Students are urged to have perfect attendance and get on the school honor roll to further buy into the value of education, and a rigorous work ethic that has pay offs. Each term the class that has the highest percentage of perfect attendance gets “kidnapped” on a field trip. Honor 8th Graders can wear up to five medals that make a great clanging applause to their accomplishments as they walk down the aisle. And when the GPA for the Valedictorian and Salutatorian are only a hundredth point apart, you know kids “get it”, and parents “see that their child could go onto college!”

Parents must speak into the dreams of their children. Parents should be the ones who see a plane in the sky and ask their child if they would like to one day be the pilot. Drive by a business and ask what are the skills or sacrifices the owner needed to make to be a success.

4) Tell us about this STEM Conference and Boot Camp.

The LEGACY STEM CONFERENCE was held at the Tempe ASU Memorial Student Union. There were three organizations that were highlighted and also offered unique STEM camp activities.

AVIATION CAREER EDUCATION ACADEMY sponsored by the Organization of Black Aerospace Professionals and the Archer Ragsdale Arizona Chapter, Tuskegee Airmen, Inc. COMPUGIRLS CAMP sponsored by the ASU School of Social Transformation, with Sharita Thompson as the speaker. The winners of the 2011 Robotics competition showed their basket ball shooting robot. The students were able to build cardboard box video games, and to construct bridges to hold a certain weight without buckling. Then the highlight of the day was when the males and females were separated into two groups. The males were inspired by the Tuskegee Airmen and members of the Black Aerospace Professions. The females were enthralled and challenged by a panel of ten women who held careers in STEM. In each session, the students were told to dream…what could you become if fear were not an obstacle? And then, what is fear? Why does it create doubt and thus keep you from your dreams and what do you do when an opportunity comes your way?

5) Let’s give some recognition now to these fine young pupils who participated in this event.

Since the emphasis was on females’ opportunities, the Legacy foundation requested we bring sixteen females and four males. The 20 Liberty students, who attended, were known for their character, aptitude for problem solving and their tenacity to the value of education and the creation of a culture of learning.

Although all twenty attendees were given the opportunity to apply to the COMPUGIRL Camp and the AVIATION camp, four took the challenge to step through the fear and doubt and apply. All four were accepted.

May 29th, Ramon Garcia, Jr., Joshua Vera and Toi Hawkins will arrive at the Papago Army National Guard Training Site Command at 0830 hours for a hands-on camp experience to enhance and inspire youth to pursue aviation related or aerospace careers. They will get chances to fly in National Guard flight simulators, and also go up in a two seater plane and actually view life as a Liberty Eagle should!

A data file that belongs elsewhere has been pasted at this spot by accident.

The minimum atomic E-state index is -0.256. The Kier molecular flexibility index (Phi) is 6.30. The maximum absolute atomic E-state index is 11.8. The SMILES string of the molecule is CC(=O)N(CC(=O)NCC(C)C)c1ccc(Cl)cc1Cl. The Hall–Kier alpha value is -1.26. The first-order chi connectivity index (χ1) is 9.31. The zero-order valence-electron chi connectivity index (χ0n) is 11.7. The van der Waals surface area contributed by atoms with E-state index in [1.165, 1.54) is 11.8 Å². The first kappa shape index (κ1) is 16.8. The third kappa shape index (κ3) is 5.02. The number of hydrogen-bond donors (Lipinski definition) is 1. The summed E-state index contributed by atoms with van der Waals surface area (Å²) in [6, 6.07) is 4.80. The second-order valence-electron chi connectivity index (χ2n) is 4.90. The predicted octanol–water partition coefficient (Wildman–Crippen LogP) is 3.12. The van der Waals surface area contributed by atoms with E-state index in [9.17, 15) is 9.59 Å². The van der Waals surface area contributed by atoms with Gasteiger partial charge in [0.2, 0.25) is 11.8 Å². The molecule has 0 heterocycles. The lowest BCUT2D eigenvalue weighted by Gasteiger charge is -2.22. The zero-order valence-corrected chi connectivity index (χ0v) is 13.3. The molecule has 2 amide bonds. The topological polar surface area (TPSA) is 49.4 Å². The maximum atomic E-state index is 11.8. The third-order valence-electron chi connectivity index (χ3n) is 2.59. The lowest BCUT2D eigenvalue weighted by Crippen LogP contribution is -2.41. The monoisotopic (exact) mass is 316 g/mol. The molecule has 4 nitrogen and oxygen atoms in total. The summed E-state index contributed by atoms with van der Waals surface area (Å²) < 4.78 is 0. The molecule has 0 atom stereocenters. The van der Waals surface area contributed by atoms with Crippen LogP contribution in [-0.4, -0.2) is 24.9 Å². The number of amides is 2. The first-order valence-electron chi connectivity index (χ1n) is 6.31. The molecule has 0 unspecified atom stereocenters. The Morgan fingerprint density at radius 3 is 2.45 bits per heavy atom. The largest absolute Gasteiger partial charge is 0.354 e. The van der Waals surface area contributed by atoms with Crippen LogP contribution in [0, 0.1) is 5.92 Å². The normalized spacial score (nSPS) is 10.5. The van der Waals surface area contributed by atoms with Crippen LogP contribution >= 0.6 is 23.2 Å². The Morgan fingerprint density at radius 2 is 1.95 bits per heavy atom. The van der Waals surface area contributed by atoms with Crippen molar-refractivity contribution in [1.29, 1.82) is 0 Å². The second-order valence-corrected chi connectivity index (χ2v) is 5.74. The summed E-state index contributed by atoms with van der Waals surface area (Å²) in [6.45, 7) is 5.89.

7th grader, Britney Daye will be attending the 8 week COMPUGIRL Camp at the Downtown ASU campus for 8 weeks and master the MAC by using Garage band, iVideo and iMovies.
Although the Disney Leadership Academy was not represented at the Legacy Initiative, Liberty Student, Marlene Luna was selected as one of the 40 campers from across the North America to attend the ME TO WE leadership camp in Patagonia from July 8-15.

6) What is this “Legacy Initiative” and what is its purpose?

The corporation was created to give students of minority status a chance to experience academic challenges and opportunities through the partnership with STEM professionals in Arizona to inspire and come alongside students to convince them they can take the challenge to work for a goal and remain tenacious to the dream until it becomes a reality. They are door openers and cheerleaders for those who take the opportunities given them.

7) Tell us a bit about Liberty Traditional Charter School in Phoenix.

Liberty is located on 45th Avenue and Indian School where Phoenix and Maryvale intersect. The school is known for its dedicated teachers, who give their all to their students. With a school population of 400 k-8th graders, parents and students are known by name and kept accountable academically and in their character choices. Parents enjoy the personal attention and “family” atmosphere. Many of the kindergarteners are accompanied to school by their middle school siblings or 4th grade cousins. Students are encouraged to excel and if that means that “gaps” need to be filled before success can occur, there are teachers who will give up their lunch hours, get to school early to tutor or stay late to allow for academic interventions.

8) Where can parents and interested others learn more about this program and its focus?

Parents can learn about STEM programs offered at their children’s school and their focus by visiting their student’s school or going online.